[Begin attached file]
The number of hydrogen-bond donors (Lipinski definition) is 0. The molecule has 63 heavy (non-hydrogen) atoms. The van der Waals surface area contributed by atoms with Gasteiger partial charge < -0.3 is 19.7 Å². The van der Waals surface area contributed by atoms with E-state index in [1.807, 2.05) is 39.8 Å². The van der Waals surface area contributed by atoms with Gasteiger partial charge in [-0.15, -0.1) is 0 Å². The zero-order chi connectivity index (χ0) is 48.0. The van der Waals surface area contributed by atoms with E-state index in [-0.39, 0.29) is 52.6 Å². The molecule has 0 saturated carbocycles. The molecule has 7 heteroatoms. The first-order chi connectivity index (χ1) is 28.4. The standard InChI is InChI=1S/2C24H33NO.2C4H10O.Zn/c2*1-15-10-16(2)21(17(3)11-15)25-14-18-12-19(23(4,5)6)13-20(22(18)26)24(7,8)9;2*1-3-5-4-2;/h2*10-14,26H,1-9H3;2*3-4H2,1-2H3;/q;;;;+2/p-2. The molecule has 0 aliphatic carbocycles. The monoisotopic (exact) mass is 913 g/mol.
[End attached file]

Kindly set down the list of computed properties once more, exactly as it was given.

The number of hydrogen-bond donors (Lipinski definition) is 0. The molecule has 63 heavy (non-hydrogen) atoms. The van der Waals surface area contributed by atoms with Gasteiger partial charge < -0.3 is 19.7 Å². The van der Waals surface area contributed by atoms with E-state index in [1.807, 2.05) is 39.8 Å². The van der Waals surface area contributed by atoms with Gasteiger partial charge in [-0.15, -0.1) is 0 Å². The zero-order chi connectivity index (χ0) is 48.0. The van der Waals surface area contributed by atoms with E-state index in [-0.39, 0.29) is 52.6 Å². The molecule has 0 saturated carbocycles. The molecule has 7 heteroatoms. The first-order chi connectivity index (χ1) is 28.4. The standard InChI is InChI=1S/2C24H33NO.2C4H10O.Zn/c2*1-15-10-16(2)21(17(3)11-15)25-14-18-12-19(23(4,5)6)13-20(22(18)26)24(7,8)9;2*1-3-5-4-2;/h2*10-14,26H,1-9H3;2*3-4H2,1-2H3;/q;;;;+2/p-2. The molecule has 0 aliphatic carbocycles. The monoisotopic (exact) mass is 913 g/mol.